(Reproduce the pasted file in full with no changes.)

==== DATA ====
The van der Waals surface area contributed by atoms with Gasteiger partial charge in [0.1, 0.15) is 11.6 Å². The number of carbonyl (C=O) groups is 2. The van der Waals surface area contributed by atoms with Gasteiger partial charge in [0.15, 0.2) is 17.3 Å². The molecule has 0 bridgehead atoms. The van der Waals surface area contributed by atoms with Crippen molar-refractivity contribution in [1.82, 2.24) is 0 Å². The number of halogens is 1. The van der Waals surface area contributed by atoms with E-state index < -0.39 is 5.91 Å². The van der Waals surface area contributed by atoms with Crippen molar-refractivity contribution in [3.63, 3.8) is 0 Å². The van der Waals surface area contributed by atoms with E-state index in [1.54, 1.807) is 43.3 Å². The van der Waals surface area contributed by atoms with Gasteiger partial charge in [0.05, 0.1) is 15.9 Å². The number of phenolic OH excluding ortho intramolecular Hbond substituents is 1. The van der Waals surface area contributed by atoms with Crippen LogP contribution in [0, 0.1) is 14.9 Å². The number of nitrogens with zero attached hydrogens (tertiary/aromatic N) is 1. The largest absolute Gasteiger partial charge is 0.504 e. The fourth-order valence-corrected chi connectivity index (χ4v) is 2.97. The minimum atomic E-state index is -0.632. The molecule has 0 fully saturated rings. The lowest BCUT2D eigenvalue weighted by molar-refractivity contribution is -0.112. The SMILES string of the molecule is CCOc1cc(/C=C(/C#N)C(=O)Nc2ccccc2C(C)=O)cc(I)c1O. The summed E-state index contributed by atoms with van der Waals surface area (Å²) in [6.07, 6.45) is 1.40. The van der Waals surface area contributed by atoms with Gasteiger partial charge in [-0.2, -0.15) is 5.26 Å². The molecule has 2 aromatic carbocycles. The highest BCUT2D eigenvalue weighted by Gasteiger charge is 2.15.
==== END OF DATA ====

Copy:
The van der Waals surface area contributed by atoms with Gasteiger partial charge in [0.1, 0.15) is 11.6 Å². The number of carbonyl (C=O) groups is 2. The van der Waals surface area contributed by atoms with Gasteiger partial charge in [0.15, 0.2) is 17.3 Å². The molecule has 0 bridgehead atoms. The van der Waals surface area contributed by atoms with Crippen molar-refractivity contribution in [1.82, 2.24) is 0 Å². The number of halogens is 1. The van der Waals surface area contributed by atoms with E-state index < -0.39 is 5.91 Å². The van der Waals surface area contributed by atoms with Crippen molar-refractivity contribution in [3.63, 3.8) is 0 Å². The van der Waals surface area contributed by atoms with E-state index in [1.54, 1.807) is 43.3 Å². The van der Waals surface area contributed by atoms with Gasteiger partial charge in [0.05, 0.1) is 15.9 Å². The number of phenolic OH excluding ortho intramolecular Hbond substituents is 1. The van der Waals surface area contributed by atoms with Crippen LogP contribution in [0, 0.1) is 14.9 Å². The number of nitrogens with zero attached hydrogens (tertiary/aromatic N) is 1. The largest absolute Gasteiger partial charge is 0.504 e. The fourth-order valence-corrected chi connectivity index (χ4v) is 2.97. The minimum atomic E-state index is -0.632. The molecule has 0 fully saturated rings. The lowest BCUT2D eigenvalue weighted by molar-refractivity contribution is -0.112. The SMILES string of the molecule is CCOc1cc(/C=C(/C#N)C(=O)Nc2ccccc2C(C)=O)cc(I)c1O. The summed E-state index contributed by atoms with van der Waals surface area (Å²) in [6.07, 6.45) is 1.40. The van der Waals surface area contributed by atoms with Gasteiger partial charge in [-0.2, -0.15) is 5.26 Å². The molecule has 2 aromatic carbocycles. The highest BCUT2D eigenvalue weighted by Gasteiger charge is 2.15.